And we will cry afresh – but they will be tears of hope and joy, of promise and future.

And the two days are inseparable. We are only able to have the privilege of the hope and joy, the promise and future because of those who have died defending our existence; because of those who have died waiting for a ride to go see their parents and because of those who have died simply for the fact that they are Jewish and Israeli. And we also remember those who, thankfully, didn't die. But who struggle every day as they work to heal their broken bodies.

Am Israeli Chai.

We will celebrate.

But first, the tears.

Wednesday, April 15, 2015

For You and For Me

Each time I’ve found out that I was pregnant, I was thrilled – exuberant – for both you and for me. Your last pregnancy, in the Ghetto, was filled with terror and longing. And I’ve tried to replace that with only joy and anticipation.

With each birth in the safe, clean hospital, as they’ve put the healthy baby into my arms, I’ve thought of you; of that dirty miscarriage in the Ghetto. Of those babies who were never born and who you never knew. And I’ve celebrated my children’s births for both of us.

When each baby suckled at my breast, drawing deep nourishment and contentment, I thought of those moments when you tried, so desperately, to give your starving baby a few drops from your breast.

And as I bundled each baby in his cozy crib through the years, and then his bed with the cute truck pattern, I did so thinking of those nights when you lay heaped together, too many to a room with too little heat and no blankets, in the Ghetto.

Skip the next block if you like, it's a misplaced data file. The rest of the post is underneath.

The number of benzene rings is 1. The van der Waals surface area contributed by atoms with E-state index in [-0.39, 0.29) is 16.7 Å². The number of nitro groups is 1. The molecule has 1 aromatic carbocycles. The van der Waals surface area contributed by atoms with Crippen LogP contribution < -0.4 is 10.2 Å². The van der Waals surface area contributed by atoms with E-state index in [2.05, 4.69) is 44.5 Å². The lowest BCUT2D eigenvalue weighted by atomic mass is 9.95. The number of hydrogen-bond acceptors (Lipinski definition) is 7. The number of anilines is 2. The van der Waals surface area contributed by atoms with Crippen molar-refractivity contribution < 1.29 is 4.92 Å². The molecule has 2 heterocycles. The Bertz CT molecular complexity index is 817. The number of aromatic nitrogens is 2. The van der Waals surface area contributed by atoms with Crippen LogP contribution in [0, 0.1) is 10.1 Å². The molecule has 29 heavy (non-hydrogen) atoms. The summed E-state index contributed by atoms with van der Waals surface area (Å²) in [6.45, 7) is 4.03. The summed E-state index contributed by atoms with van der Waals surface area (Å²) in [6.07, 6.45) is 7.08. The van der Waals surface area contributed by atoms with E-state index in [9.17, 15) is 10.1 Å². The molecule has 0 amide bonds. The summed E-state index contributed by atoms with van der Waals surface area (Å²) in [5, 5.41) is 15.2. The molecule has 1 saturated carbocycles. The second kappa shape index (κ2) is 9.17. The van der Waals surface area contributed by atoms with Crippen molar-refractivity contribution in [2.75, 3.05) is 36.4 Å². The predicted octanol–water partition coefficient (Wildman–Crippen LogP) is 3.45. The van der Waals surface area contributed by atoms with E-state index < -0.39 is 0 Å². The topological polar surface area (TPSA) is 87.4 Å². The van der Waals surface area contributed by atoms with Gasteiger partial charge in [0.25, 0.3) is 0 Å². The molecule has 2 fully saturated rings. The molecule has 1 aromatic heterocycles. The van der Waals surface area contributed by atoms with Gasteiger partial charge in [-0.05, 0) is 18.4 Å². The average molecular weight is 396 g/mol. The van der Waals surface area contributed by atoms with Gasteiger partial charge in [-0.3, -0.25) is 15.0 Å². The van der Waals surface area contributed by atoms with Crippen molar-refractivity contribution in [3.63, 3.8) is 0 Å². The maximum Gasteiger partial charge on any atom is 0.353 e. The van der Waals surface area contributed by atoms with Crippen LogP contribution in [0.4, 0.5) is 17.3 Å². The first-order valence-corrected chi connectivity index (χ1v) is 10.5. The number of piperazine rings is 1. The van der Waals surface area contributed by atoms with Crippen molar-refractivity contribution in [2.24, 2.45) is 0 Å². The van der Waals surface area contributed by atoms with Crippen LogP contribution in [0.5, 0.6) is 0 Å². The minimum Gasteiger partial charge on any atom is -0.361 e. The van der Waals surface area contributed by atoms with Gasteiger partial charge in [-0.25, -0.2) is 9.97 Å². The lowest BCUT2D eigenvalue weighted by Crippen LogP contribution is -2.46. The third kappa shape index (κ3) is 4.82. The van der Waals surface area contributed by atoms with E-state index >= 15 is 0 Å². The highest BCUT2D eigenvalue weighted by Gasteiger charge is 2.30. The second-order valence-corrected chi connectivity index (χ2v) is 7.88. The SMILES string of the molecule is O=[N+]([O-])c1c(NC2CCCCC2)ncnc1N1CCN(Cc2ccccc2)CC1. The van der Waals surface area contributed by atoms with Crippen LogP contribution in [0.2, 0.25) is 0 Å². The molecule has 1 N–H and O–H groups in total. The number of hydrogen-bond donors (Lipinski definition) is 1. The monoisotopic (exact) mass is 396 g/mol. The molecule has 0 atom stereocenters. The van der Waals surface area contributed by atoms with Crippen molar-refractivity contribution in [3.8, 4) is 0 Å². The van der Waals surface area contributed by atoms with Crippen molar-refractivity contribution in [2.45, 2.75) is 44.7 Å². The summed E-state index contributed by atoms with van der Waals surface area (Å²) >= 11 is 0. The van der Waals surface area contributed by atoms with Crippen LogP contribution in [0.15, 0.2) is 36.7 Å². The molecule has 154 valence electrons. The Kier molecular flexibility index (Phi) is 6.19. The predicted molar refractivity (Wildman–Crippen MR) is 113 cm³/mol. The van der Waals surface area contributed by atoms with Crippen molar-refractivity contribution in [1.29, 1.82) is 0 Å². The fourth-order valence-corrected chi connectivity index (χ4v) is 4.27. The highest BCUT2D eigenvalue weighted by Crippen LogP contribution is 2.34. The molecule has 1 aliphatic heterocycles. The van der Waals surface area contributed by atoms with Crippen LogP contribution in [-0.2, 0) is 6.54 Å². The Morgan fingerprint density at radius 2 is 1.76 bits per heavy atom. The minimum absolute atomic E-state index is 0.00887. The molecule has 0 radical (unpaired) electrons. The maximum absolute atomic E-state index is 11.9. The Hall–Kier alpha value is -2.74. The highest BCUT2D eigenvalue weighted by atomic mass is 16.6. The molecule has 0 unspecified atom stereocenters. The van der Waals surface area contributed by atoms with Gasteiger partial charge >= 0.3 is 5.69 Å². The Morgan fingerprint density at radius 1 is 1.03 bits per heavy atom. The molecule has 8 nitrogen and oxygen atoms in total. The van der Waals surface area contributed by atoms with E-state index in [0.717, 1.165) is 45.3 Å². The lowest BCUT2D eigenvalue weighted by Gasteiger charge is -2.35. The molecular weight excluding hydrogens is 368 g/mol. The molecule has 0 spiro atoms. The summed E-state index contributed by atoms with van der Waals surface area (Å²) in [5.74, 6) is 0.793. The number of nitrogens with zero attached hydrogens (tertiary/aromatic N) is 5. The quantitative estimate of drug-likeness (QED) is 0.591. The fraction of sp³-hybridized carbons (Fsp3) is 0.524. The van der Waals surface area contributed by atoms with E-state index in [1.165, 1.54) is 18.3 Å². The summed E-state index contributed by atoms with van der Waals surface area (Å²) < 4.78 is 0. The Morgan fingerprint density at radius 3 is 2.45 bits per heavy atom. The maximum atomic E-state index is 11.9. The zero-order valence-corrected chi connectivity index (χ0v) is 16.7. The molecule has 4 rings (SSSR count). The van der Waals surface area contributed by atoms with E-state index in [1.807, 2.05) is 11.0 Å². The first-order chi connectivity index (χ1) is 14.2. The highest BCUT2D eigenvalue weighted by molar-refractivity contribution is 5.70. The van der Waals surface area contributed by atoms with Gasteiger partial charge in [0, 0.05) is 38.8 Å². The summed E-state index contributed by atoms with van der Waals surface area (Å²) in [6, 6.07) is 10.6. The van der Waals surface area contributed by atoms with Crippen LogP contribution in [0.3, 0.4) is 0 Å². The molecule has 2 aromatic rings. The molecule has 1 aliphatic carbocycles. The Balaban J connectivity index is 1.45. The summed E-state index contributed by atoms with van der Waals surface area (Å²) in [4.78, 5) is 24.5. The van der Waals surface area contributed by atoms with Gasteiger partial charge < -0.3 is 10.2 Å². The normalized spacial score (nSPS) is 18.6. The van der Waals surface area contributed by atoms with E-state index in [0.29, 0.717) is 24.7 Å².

As I’ve heard my children complain of afternoon hunger and I’ve offered them a snack, I’ve thought of those empty cupboards – of the days, so many days turned to months, when you did without.

And the journey East, where there were no snacks at all to offer to the little mouths, no water to quench their thirst. And no rags or towels or blankets to catch their tears.

As I experience Pesach each year and break Matza with my family, I think of your last Pesach, in the camp, trying to figure out how to make Matza out of nothing…remembering better times years before.

And as I hiked the glorious mountains in the Golan recently with my six sturdy sons, I’ve thought of your dreams, your yearning for a land of your own. For a home where you could frolic, argue, prance, laugh, love and procreate.

A few nights ago, as I lit my Shabbat candles, my candles that represent each of the Jewish souls in my house, I thought of your soul, of your family and of your candlesticks, snatched by the Nazis when they looted and burned and desecrated.

I have done all of these things, my beautiful friend, for both of us. I can’t bring you back. I can’t bring back your parents or your children…the generations that were supposed to spring from your womb that went up with you in flames.

But my salty tears drop for each and every one of them.

And my voice sings with gratitude for the chance I have been given for the both of us.

For the six chances.

The six strong bodies, vibrant hearts, dazzling sets of eyes.

The six Jewish, Zionist souls that will take both our heritages into the future; that will  multiply and multiply until they are a dizzying sea of glory.

Of our glory.

Together.

Here in Israel, in Gush Etzion, in the hills about which you only imagined, dreamed, prayed and cried.

We are here, together. 

And we will remain so.

For you, and for me.